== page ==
In Seattle playwright Sonya Schneider’s new play, Big Rock, Signe Sands has come to visit her newly reclusive father, and it doesn’t take long for the knives to come out. Who has time for pleasantries when there’s a whole history of dysfunction to excavate?
Is he still drinking with reckless disregard for his own well-being, she wonders? He confirms. At least the Jack Daniels doesn’t get served until afternoon.
Is she still “single and angry,” he pokes?
“Definitely,” she says, only half-sarcastically.
Like Schneider’s last play, Royal Blood, also directed by Laurel Pilar Garcia at West of Lenin and produced by Onward Ho! Productions, there’s no shortage of well-worn family drama conventions deployed here. Royal Blood tackled mental illness, bone-deep racism, gay alienation, teenage angst and suicide, with a story filtered through the eyes of a character unable to distinguish fantasy from reality. Big Rock hones Schneider’s storytelling, but there’s still a basketful of issues here: alcoholism, parental disappointment, the specter of a dead family member, a father and daughter who are fundamentally the same person. Because Schneider’s dialogue flows so naturally, the construction feels elegant even when the building blocks are schematic.
Todd Jefferson Moore reunites with Schneider and Garcia to play a variation on his crotchety Royal Blood patriarch: Harris Sands, a once-celebrated poet, who’s retreated amid a career decline to a tiny, unspecified island a few hours from Seattle. Signe (Meg McLynn), a rising star in the modern art world, has trekked from New York to the island, where yes, there is a big rock, taking up roughly a third of Julia Hayes Welch’s simple, perfectly executed scenic design of a remote, windswept place.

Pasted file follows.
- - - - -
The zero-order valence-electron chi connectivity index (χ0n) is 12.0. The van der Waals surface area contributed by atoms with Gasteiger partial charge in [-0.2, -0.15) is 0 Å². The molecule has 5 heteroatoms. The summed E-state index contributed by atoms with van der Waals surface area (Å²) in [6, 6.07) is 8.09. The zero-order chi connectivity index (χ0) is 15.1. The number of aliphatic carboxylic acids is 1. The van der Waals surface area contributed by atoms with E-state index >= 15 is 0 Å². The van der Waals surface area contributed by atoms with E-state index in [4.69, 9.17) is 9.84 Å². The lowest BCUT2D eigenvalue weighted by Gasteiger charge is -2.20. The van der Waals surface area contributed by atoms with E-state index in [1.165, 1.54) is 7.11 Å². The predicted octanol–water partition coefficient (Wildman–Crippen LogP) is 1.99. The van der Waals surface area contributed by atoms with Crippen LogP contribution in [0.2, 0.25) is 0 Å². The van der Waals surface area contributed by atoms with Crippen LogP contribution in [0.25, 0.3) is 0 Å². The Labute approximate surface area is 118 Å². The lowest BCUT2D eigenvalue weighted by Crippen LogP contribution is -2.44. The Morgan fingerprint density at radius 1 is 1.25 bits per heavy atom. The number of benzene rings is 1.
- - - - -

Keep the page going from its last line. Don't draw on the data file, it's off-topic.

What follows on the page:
If this were merely a journey from the terseness of Harris and Signe’s initial meeting to the inevitable blowup, Big Rock would still be fine. Moore is a terrific actor, signaling stock gruffness before letting it melt away into a puddle of neediness and trigger-sensitive insecurity. McLynn’s twitchy uneasiness feels more synthetic, particularly as the emotions and their accompanying gestures grow bigger, but she’s a capable sparring partner much of the time.
The wrinkle in this story is its third character, who’s clearly positioned as a catalyst for the familial friction, but almost functions as the play’s stealth protagonist. Evan Whitfield’s Hamish is the island handyman/animal shelter worker/errand runner, an openhearted goof who muses about naming his new puppy Cheeseburger and says things like, “You were a poet, and I didn’t even know it.” In other words, it’s a role that seems like it was written for Whitfield, an actor who radiates wholesomeness, often with a brushstroke of melancholy.
Whitfield’s hint of sadness rounds out a character that blithely endures rejections from both Signe and Harris, coming back for more like the runty puppy he cradles in his jacket. He wants Harris to teach him to write poetry and he wants to help Signe build a garden and he’s always up for fetching the groceries and the New York Times, and does this person have any function other than provoking reactions from his considerably less gracious companions? Is he there simply to throw Signe and Harris’s emotional shortcomings and artistic failures into relief, or is he actually the most compelling character of the lot?
One could argue Hamish is a paper-thin device and a weirdly interesting person. Watching the play’s internal struggle over what to make of him ends up being more interesting than any onstage conflict.